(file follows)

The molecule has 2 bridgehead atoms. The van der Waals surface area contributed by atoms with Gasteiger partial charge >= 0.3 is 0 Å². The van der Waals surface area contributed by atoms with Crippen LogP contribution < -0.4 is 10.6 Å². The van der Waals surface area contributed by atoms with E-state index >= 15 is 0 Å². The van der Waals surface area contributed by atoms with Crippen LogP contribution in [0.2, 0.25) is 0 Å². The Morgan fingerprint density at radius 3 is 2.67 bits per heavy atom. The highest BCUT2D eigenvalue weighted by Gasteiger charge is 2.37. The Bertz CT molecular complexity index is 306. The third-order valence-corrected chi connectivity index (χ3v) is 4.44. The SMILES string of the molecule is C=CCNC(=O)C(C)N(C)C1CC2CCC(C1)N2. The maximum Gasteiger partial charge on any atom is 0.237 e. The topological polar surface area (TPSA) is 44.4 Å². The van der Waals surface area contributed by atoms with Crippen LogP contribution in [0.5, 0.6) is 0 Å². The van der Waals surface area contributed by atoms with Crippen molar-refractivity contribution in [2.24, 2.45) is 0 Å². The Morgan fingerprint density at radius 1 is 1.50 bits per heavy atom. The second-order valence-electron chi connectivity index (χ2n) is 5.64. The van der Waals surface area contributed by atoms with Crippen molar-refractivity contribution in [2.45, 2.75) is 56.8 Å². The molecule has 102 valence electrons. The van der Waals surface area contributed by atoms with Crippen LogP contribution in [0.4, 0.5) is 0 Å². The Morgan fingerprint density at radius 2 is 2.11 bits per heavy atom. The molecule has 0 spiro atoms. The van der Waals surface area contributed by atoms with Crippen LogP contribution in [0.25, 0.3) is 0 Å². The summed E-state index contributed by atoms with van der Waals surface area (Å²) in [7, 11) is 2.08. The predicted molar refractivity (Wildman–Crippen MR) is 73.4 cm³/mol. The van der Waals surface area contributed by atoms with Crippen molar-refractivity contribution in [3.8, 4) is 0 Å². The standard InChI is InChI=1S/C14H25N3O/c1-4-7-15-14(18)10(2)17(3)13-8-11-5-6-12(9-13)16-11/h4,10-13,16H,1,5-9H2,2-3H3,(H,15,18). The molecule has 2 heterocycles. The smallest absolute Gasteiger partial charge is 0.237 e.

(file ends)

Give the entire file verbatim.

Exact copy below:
The molecule has 2 bridgehead atoms. The van der Waals surface area contributed by atoms with Gasteiger partial charge >= 0.3 is 0 Å². The van der Waals surface area contributed by atoms with Crippen LogP contribution < -0.4 is 10.6 Å². The van der Waals surface area contributed by atoms with E-state index >= 15 is 0 Å². The van der Waals surface area contributed by atoms with Crippen LogP contribution in [0.2, 0.25) is 0 Å². The Morgan fingerprint density at radius 3 is 2.67 bits per heavy atom. The highest BCUT2D eigenvalue weighted by Gasteiger charge is 2.37. The Bertz CT molecular complexity index is 306. The third-order valence-corrected chi connectivity index (χ3v) is 4.44. The SMILES string of the molecule is C=CCNC(=O)C(C)N(C)C1CC2CCC(C1)N2. The maximum Gasteiger partial charge on any atom is 0.237 e. The topological polar surface area (TPSA) is 44.4 Å². The van der Waals surface area contributed by atoms with Crippen LogP contribution in [0.5, 0.6) is 0 Å². The van der Waals surface area contributed by atoms with Crippen molar-refractivity contribution in [2.24, 2.45) is 0 Å². The Morgan fingerprint density at radius 1 is 1.50 bits per heavy atom. The second-order valence-electron chi connectivity index (χ2n) is 5.64. The van der Waals surface area contributed by atoms with Crippen molar-refractivity contribution in [2.45, 2.75) is 56.8 Å². The molecule has 102 valence electrons. The van der Waals surface area contributed by atoms with Crippen LogP contribution in [0.4, 0.5) is 0 Å². The Morgan fingerprint density at radius 2 is 2.11 bits per heavy atom. The molecule has 0 spiro atoms. The van der Waals surface area contributed by atoms with Crippen LogP contribution in [0.25, 0.3) is 0 Å². The summed E-state index contributed by atoms with van der Waals surface area (Å²) in [7, 11) is 2.08. The predicted molar refractivity (Wildman–Crippen MR) is 73.4 cm³/mol. The van der Waals surface area contributed by atoms with Crippen molar-refractivity contribution in [3.8, 4) is 0 Å². The standard InChI is InChI=1S/C14H25N3O/c1-4-7-15-14(18)10(2)17(3)13-8-11-5-6-12(9-13)16-11/h4,10-13,16H,1,5-9H2,2-3H3,(H,15,18). The molecule has 2 heterocycles. The smallest absolute Gasteiger partial charge is 0.237 e.